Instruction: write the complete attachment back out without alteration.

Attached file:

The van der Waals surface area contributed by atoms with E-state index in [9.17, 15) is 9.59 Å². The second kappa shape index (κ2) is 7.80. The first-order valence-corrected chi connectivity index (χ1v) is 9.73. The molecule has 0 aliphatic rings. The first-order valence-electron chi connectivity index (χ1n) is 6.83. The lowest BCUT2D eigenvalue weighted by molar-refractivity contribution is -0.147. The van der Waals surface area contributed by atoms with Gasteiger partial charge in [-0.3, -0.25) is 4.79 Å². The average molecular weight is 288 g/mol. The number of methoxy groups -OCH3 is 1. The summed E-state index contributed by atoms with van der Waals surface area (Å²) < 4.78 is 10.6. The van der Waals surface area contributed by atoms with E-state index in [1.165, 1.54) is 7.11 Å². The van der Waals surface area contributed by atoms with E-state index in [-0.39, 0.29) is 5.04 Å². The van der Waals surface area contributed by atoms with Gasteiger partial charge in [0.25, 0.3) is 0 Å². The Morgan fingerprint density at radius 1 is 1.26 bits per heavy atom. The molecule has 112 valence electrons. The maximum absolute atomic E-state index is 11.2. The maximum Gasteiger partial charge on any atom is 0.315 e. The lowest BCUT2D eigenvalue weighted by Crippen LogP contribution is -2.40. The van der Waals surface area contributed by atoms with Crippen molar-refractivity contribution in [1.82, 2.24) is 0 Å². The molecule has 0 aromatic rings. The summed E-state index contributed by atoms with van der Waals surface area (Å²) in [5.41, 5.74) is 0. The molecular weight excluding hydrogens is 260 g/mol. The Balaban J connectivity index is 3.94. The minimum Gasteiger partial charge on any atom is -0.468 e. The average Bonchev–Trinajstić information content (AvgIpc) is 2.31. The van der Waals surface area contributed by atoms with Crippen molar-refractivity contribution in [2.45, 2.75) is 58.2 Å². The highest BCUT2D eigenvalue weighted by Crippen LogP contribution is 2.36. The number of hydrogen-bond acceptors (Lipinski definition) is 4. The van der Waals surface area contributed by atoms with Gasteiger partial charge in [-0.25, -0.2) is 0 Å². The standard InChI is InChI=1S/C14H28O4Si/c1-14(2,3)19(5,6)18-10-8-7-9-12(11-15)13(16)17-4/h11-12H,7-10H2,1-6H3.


The van der Waals surface area contributed by atoms with E-state index in [9.17, 15) is 9.59 Å². The second kappa shape index (κ2) is 7.80. The first-order valence-corrected chi connectivity index (χ1v) is 9.73. The molecule has 0 aliphatic rings. The first-order valence-electron chi connectivity index (χ1n) is 6.83. The lowest BCUT2D eigenvalue weighted by molar-refractivity contribution is -0.147. The van der Waals surface area contributed by atoms with Gasteiger partial charge in [-0.3, -0.25) is 4.79 Å². The average molecular weight is 288 g/mol. The number of methoxy groups -OCH3 is 1. The summed E-state index contributed by atoms with van der Waals surface area (Å²) < 4.78 is 10.6. The van der Waals surface area contributed by atoms with E-state index in [1.165, 1.54) is 7.11 Å². The van der Waals surface area contributed by atoms with E-state index in [-0.39, 0.29) is 5.04 Å². The van der Waals surface area contributed by atoms with Gasteiger partial charge in [0.25, 0.3) is 0 Å². The Morgan fingerprint density at radius 1 is 1.26 bits per heavy atom. The molecule has 112 valence electrons. The maximum absolute atomic E-state index is 11.2. The maximum Gasteiger partial charge on any atom is 0.315 e. The lowest BCUT2D eigenvalue weighted by Crippen LogP contribution is -2.40. The van der Waals surface area contributed by atoms with Crippen molar-refractivity contribution in [1.82, 2.24) is 0 Å². The molecule has 0 aromatic rings. The summed E-state index contributed by atoms with van der Waals surface area (Å²) in [5.41, 5.74) is 0. The molecular weight excluding hydrogens is 260 g/mol. The Balaban J connectivity index is 3.94. The minimum Gasteiger partial charge on any atom is -0.468 e. The average Bonchev–Trinajstić information content (AvgIpc) is 2.31. The van der Waals surface area contributed by atoms with Crippen molar-refractivity contribution in [2.45, 2.75) is 58.2 Å². The highest BCUT2D eigenvalue weighted by Crippen LogP contribution is 2.36. The number of hydrogen-bond acceptors (Lipinski definition) is 4. The van der Waals surface area contributed by atoms with Gasteiger partial charge in [-0.25, -0.2) is 0 Å². The standard InChI is InChI=1S/C14H28O4Si/c1-14(2,3)19(5,6)18-10-8-7-9-12(11-15)13(16)17-4/h11-12H,7-10H2,1-6H3.